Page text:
Iran and six governments said they held “substantive and detailed discussions” on all elements of a possible nuclear deal, the Wall Street Journal reports.
Still, “intensive work will be required to overcome [remaining] differences,” Iranian Foreign Minister Mohammad Javad Zarif and European Union foreign policy chief Catherine Ashton added in shared remarks issued on Wednesday, as they ended a two-day multilateral atomic meeting.
Ashton, who represents the five permanent U.N. Security Council member nations and Germany, said the sides would meet again on May 13.
On Tuesday, Iranian Deputy Foreign Minister Abbas Araqchi said his country’s negotiators had “narrowed” their differences with counterparts from China, France, Germany, Russia, the United Kingdom and the United States, Agence France-Presse reports. He did not elaborate on specific developments in the talks, aimed at striking a deal to eliminate international sanctions on Iran if the Persian Gulf power accepts long-term limits on its atomic activities.
Amid reports of possible progress in a dispute over Iran’s unfinished heavy-water reactor, Araqchi stressed that his country would only consider certain moves to assuage fears that the site could generate bomb-usable plutonium, Reuters reported. Tehran insists the Arak reactor and its other atomic assets have strictly peaceful aims, but that contention faces skepticism in Washington and European capitals.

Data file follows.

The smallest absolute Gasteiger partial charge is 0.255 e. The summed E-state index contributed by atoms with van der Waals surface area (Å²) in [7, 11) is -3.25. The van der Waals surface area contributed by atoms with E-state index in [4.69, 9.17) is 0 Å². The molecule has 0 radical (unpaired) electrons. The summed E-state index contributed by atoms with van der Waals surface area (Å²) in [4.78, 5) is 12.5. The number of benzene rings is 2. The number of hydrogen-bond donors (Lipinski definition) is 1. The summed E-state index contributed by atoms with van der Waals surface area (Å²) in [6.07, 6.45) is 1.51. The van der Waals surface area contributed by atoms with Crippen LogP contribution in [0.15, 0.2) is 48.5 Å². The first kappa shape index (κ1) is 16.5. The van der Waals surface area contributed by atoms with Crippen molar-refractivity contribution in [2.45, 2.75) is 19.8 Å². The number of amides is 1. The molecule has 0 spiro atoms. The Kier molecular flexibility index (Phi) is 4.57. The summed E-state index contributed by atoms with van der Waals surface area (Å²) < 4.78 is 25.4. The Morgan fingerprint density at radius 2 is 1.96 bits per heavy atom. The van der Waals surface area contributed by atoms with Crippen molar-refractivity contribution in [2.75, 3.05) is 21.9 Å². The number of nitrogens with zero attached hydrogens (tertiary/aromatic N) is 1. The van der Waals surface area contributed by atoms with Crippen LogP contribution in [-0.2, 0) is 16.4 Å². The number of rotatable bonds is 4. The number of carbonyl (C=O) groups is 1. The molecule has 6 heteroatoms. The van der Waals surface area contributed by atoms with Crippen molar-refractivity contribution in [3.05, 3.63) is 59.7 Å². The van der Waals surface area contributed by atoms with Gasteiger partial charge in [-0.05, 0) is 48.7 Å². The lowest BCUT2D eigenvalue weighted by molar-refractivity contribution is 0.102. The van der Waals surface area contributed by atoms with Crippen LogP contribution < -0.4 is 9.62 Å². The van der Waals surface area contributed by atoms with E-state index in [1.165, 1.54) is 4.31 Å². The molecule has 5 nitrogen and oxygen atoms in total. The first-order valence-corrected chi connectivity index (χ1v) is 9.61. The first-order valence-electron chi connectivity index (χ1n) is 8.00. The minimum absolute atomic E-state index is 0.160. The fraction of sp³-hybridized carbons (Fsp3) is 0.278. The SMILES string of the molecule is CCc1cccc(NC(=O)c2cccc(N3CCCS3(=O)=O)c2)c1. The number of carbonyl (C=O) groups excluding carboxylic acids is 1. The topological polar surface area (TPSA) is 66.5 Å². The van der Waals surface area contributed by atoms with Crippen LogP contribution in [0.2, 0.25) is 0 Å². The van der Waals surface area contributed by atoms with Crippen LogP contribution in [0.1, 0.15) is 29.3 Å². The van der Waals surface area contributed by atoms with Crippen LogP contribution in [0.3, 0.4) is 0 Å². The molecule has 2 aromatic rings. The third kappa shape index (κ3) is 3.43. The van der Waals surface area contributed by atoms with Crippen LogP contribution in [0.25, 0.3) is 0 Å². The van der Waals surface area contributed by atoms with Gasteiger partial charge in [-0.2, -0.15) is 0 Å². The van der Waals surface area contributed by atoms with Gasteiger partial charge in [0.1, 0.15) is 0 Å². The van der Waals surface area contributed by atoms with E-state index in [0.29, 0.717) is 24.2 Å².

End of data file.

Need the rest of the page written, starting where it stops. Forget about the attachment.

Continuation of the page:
“Arak will remain [a] heavy-water reactor … but there are technical ways to decrease concerns over its activities,” he said.
The Iranian diplomat added that his country “will not stop or suspend its uranium enrichment work under any circumstances.”
Meanwhile, U.S. Secretary of State John Kerry said Iran is now situated to produce enough fuel for a nuclear weapon in two months, AFP reported.
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After spending a few minutes re-litigating the Democratic primary, Donald Trump turned his focus to Obamacare. “I inherited a mess, believe me. We also inherited a failed healthcare law that threatens our medical system with absolute and total catastrophe” he said. “I’ve been watching and nobody says it, but Obamacare doesn’t work.” He finished, "so we're going to repeal and replace Obamacare."
Donald Trump lobbed his first attack at the “dishonest media” about a minute into his speech, saying that the media would not appropriately cover the standing ovation that he received. “We are fighting the fake news,” he said, before doubling down on his previous claim that the press is “the enemy of the people." However, he made a distinction, saying that he doesn't think all media is the enemy, just the "fake news."
"The FBI rejected a recent White House request to publicly knock down media reports about communications between Donald Trump's associates and Russians known to US intelligence during the 2016 presidential campaign, multiple US officials briefed on the matter tell CNN. But a White House official said late Thursday that the request was only made after the FBI indicated to the White House it did not believe the reporting to be accurate."